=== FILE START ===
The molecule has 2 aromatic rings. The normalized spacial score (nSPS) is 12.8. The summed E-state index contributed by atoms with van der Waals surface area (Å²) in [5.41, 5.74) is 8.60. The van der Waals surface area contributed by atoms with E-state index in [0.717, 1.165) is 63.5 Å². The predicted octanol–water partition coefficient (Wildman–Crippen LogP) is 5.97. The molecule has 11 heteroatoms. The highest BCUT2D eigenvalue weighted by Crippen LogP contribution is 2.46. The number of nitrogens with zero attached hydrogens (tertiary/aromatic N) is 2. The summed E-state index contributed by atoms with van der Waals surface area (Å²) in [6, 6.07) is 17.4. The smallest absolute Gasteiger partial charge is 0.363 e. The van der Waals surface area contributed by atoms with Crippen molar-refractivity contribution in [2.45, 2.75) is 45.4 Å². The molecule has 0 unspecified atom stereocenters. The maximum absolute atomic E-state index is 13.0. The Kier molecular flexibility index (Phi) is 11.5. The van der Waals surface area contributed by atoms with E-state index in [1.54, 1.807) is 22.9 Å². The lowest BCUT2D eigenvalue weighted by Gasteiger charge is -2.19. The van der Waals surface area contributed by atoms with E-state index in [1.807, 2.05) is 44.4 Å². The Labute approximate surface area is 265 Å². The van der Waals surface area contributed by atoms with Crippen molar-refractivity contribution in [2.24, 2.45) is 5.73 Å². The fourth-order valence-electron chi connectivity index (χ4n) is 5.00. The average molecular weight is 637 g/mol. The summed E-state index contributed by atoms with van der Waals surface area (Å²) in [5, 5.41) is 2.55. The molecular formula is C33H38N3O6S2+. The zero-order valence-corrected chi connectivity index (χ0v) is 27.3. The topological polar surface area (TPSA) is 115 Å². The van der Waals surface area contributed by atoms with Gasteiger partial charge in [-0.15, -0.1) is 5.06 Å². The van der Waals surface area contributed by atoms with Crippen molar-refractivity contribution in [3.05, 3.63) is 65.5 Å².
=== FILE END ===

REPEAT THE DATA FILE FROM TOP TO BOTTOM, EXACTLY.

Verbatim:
The molecule has 2 aromatic rings. The normalized spacial score (nSPS) is 12.8. The summed E-state index contributed by atoms with van der Waals surface area (Å²) in [5.41, 5.74) is 8.60. The van der Waals surface area contributed by atoms with E-state index in [0.717, 1.165) is 63.5 Å². The predicted octanol–water partition coefficient (Wildman–Crippen LogP) is 5.97. The molecule has 11 heteroatoms. The highest BCUT2D eigenvalue weighted by Crippen LogP contribution is 2.46. The number of nitrogens with zero attached hydrogens (tertiary/aromatic N) is 2. The summed E-state index contributed by atoms with van der Waals surface area (Å²) in [6, 6.07) is 17.4. The smallest absolute Gasteiger partial charge is 0.363 e. The van der Waals surface area contributed by atoms with Crippen molar-refractivity contribution in [2.45, 2.75) is 45.4 Å². The molecule has 0 unspecified atom stereocenters. The maximum absolute atomic E-state index is 13.0. The Kier molecular flexibility index (Phi) is 11.5. The van der Waals surface area contributed by atoms with E-state index in [1.54, 1.807) is 22.9 Å². The lowest BCUT2D eigenvalue weighted by Gasteiger charge is -2.19. The van der Waals surface area contributed by atoms with E-state index in [1.807, 2.05) is 44.4 Å². The Labute approximate surface area is 265 Å². The van der Waals surface area contributed by atoms with Crippen molar-refractivity contribution in [2.24, 2.45) is 5.73 Å². The fourth-order valence-electron chi connectivity index (χ4n) is 5.00. The average molecular weight is 637 g/mol. The summed E-state index contributed by atoms with van der Waals surface area (Å²) in [5, 5.41) is 2.55. The molecular formula is C33H38N3O6S2+. The zero-order valence-corrected chi connectivity index (χ0v) is 27.3. The topological polar surface area (TPSA) is 115 Å². The van der Waals surface area contributed by atoms with Gasteiger partial charge in [-0.15, -0.1) is 5.06 Å². The van der Waals surface area contributed by atoms with Crippen molar-refractivity contribution in [3.05, 3.63) is 65.5 Å².